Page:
Fermentation Festival

Think fermentation, and beer may come to mind. For others, it will be wine and spirits. Add cheese to the list. These obvious candidates form part of a long list of fermented products found in our everyday lives, yet many aren’t so obvious. You may be not be aware that many of the foods we consume regularly, go through a fermentation process. Think about coffee, yoghurt and bread which also fall into this category. Chocolate lovers may be interested to know it too is a fermented product, along with some teas. Then bring in kimchi and kefir or kvass and kombucha. While the traditional art of fermentation has been lost over the years, the number of everyday foods considered to have undergone a fermentation process is a lengthy one. “It’s a vast topic, but it’s specific as well because there are so many things that are fermented,” says Jenna Empey, Pyramid Ferments co-founder.

There is a science to fermenting, and while it can be a complex procedure, it is also a simple one with some easy make-at-home examples for novices to try. The process dates back at least 10,000 years and is essentially a chemical reaction whereby molecules, such as glucose (starches and sugars), are broken down anaerobically (meaning an absence of oxygen) by bacteria. Fermentation is derived from the Latin word ‘fermentare’, meaning ‘to leaven’.

“Fermenting food is something people used to do in communities or in families, and it is one of the oldest forms of food preservation, one that has fallen away from our industrialized food system,” says Empey. “People have lost contact with gut health and are now realizing the gut health and microbiome connection, and are returning to it. They want to know more, and I want people to be able to do this because it’s important.”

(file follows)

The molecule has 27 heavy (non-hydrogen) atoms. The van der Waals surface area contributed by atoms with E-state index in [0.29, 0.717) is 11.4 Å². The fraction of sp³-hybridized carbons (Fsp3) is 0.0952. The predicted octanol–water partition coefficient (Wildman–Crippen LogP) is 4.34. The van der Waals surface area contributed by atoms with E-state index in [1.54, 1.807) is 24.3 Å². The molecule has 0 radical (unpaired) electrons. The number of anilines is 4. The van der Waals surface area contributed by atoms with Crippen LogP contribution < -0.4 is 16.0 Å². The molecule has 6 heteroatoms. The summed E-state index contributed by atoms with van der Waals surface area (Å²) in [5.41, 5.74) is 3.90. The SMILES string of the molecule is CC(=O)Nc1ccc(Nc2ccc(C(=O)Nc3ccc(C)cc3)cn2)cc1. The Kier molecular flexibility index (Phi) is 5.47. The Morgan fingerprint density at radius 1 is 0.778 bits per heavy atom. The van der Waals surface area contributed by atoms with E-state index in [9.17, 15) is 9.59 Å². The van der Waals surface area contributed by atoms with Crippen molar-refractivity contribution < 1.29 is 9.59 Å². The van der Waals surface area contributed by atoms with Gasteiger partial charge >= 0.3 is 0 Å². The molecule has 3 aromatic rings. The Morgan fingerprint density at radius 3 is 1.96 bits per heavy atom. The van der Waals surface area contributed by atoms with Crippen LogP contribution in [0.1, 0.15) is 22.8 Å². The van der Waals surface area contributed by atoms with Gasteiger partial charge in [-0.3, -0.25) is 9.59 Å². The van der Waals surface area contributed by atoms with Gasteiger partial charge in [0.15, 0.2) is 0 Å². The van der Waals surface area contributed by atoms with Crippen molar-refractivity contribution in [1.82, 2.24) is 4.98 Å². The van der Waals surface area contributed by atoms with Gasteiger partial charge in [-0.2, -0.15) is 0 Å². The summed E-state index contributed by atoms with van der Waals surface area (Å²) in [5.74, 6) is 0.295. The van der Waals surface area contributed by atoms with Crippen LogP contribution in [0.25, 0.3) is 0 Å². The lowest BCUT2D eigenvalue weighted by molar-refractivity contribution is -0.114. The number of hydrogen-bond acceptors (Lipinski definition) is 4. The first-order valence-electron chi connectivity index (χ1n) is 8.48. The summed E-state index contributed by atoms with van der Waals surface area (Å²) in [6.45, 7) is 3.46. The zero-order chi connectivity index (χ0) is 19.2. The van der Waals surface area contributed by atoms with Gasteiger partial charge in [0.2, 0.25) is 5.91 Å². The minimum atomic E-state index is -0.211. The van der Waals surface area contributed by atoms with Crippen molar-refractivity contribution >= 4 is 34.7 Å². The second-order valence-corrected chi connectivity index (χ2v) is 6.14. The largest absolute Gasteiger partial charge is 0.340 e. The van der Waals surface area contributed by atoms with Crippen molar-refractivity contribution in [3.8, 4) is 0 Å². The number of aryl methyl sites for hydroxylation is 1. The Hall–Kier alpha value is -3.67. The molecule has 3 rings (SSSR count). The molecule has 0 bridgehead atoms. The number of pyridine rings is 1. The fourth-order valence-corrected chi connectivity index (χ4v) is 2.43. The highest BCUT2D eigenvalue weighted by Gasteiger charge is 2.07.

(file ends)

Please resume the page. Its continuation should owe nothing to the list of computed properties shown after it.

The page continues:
Pyramid Ferments’ co-founders Jenna Empey and husband Alex Currie are a little passionate about ferments, having operated their fermented food and beverage business in Northport, Prince Edward County since 2012. “This is year seven, summer eight, which feels like a very short and a very long period of time at the same time,” says Empey. Recently, they moved operations to the disused warehouse premises at the former Black River Cheese Company, where fermenting, processing, bottling, labeling and more now take place. “We keep growing every year, and every year is the best year yet.” Empey confides they do a lot with a very small team of just four people, noting both owners are in the business every day, whether it’s working in the kitchen or on the bottling line.